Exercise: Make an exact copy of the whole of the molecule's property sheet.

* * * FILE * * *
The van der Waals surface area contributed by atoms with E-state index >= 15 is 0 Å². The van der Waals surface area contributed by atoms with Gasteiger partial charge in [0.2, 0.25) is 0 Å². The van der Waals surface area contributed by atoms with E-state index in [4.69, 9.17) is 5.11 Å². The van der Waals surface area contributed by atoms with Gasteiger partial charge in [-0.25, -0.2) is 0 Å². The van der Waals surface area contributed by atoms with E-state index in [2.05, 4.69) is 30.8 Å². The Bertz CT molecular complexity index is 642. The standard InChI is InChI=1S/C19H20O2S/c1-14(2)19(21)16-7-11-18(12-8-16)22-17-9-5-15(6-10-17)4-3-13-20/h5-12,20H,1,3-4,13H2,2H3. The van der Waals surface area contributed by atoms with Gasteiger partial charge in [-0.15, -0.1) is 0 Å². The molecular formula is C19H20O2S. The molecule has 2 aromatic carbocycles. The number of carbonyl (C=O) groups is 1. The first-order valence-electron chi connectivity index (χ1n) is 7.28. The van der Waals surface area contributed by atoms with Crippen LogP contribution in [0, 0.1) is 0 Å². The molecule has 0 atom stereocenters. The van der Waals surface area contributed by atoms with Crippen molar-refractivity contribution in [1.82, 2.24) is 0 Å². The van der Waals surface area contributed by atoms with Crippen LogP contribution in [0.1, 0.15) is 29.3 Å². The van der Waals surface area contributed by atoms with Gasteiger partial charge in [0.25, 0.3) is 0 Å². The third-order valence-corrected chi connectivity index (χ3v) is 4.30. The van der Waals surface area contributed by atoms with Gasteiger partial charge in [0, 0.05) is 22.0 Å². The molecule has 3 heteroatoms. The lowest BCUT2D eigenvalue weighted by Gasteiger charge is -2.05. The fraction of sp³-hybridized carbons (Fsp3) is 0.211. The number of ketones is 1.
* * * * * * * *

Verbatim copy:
The van der Waals surface area contributed by atoms with E-state index >= 15 is 0 Å². The van der Waals surface area contributed by atoms with Gasteiger partial charge in [0.2, 0.25) is 0 Å². The van der Waals surface area contributed by atoms with E-state index in [4.69, 9.17) is 5.11 Å². The van der Waals surface area contributed by atoms with Gasteiger partial charge in [-0.25, -0.2) is 0 Å². The van der Waals surface area contributed by atoms with E-state index in [2.05, 4.69) is 30.8 Å². The Bertz CT molecular complexity index is 642. The standard InChI is InChI=1S/C19H20O2S/c1-14(2)19(21)16-7-11-18(12-8-16)22-17-9-5-15(6-10-17)4-3-13-20/h5-12,20H,1,3-4,13H2,2H3. The van der Waals surface area contributed by atoms with Gasteiger partial charge in [-0.15, -0.1) is 0 Å². The molecular formula is C19H20O2S. The molecule has 2 aromatic carbocycles. The number of carbonyl (C=O) groups is 1. The first-order valence-electron chi connectivity index (χ1n) is 7.28. The van der Waals surface area contributed by atoms with Crippen LogP contribution in [0, 0.1) is 0 Å². The molecule has 0 atom stereocenters. The van der Waals surface area contributed by atoms with Crippen molar-refractivity contribution in [1.82, 2.24) is 0 Å². The van der Waals surface area contributed by atoms with Crippen LogP contribution in [0.1, 0.15) is 29.3 Å². The van der Waals surface area contributed by atoms with Gasteiger partial charge in [0.25, 0.3) is 0 Å². The third-order valence-corrected chi connectivity index (χ3v) is 4.30. The van der Waals surface area contributed by atoms with Gasteiger partial charge in [0, 0.05) is 22.0 Å². The molecule has 3 heteroatoms. The lowest BCUT2D eigenvalue weighted by Gasteiger charge is -2.05. The fraction of sp³-hybridized carbons (Fsp3) is 0.211. The number of ketones is 1.